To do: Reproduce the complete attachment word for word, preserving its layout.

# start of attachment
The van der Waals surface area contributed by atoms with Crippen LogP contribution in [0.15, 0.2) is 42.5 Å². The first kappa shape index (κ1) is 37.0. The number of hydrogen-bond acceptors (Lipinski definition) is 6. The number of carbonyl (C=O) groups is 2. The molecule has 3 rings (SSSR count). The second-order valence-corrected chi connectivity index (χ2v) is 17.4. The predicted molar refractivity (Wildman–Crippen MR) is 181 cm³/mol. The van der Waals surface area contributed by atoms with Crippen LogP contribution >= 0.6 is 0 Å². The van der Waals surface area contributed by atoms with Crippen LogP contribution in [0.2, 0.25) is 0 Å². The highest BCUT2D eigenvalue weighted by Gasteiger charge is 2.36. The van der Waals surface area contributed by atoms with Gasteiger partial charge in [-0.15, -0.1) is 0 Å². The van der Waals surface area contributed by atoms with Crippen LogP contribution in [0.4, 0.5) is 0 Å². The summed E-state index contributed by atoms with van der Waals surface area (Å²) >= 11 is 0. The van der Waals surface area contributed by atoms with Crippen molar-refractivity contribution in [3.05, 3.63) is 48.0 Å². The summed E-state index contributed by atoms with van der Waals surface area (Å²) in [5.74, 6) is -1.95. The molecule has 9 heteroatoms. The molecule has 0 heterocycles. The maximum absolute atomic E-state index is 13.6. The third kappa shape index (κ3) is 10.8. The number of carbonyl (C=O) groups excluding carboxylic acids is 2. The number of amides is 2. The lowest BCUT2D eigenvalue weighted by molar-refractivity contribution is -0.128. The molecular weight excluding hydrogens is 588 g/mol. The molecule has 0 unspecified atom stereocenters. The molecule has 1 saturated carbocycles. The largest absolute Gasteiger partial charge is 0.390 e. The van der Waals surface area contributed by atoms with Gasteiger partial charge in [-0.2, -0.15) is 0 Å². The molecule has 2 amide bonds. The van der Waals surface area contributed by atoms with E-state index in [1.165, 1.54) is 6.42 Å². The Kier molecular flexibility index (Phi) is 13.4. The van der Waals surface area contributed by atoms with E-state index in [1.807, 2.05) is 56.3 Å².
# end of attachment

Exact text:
The van der Waals surface area contributed by atoms with Crippen LogP contribution in [0.15, 0.2) is 42.5 Å². The first kappa shape index (κ1) is 37.0. The number of hydrogen-bond acceptors (Lipinski definition) is 6. The number of carbonyl (C=O) groups is 2. The molecule has 3 rings (SSSR count). The second-order valence-corrected chi connectivity index (χ2v) is 17.4. The predicted molar refractivity (Wildman–Crippen MR) is 181 cm³/mol. The van der Waals surface area contributed by atoms with Crippen LogP contribution >= 0.6 is 0 Å². The van der Waals surface area contributed by atoms with Crippen LogP contribution in [0.2, 0.25) is 0 Å². The highest BCUT2D eigenvalue weighted by Gasteiger charge is 2.36. The van der Waals surface area contributed by atoms with Gasteiger partial charge in [-0.15, -0.1) is 0 Å². The van der Waals surface area contributed by atoms with Crippen LogP contribution in [0.4, 0.5) is 0 Å². The summed E-state index contributed by atoms with van der Waals surface area (Å²) >= 11 is 0. The van der Waals surface area contributed by atoms with Crippen molar-refractivity contribution in [3.05, 3.63) is 48.0 Å². The summed E-state index contributed by atoms with van der Waals surface area (Å²) in [5.74, 6) is -1.95. The molecule has 9 heteroatoms. The molecule has 0 heterocycles. The maximum absolute atomic E-state index is 13.6. The third kappa shape index (κ3) is 10.8. The number of carbonyl (C=O) groups excluding carboxylic acids is 2. The number of amides is 2. The lowest BCUT2D eigenvalue weighted by molar-refractivity contribution is -0.128. The molecular weight excluding hydrogens is 588 g/mol. The molecule has 0 unspecified atom stereocenters. The molecule has 1 saturated carbocycles. The largest absolute Gasteiger partial charge is 0.390 e. The van der Waals surface area contributed by atoms with Gasteiger partial charge in [-0.2, -0.15) is 0 Å². The molecule has 2 amide bonds. The van der Waals surface area contributed by atoms with E-state index in [1.165, 1.54) is 6.42 Å². The Kier molecular flexibility index (Phi) is 13.4. The van der Waals surface area contributed by atoms with E-state index in [1.807, 2.05) is 56.3 Å².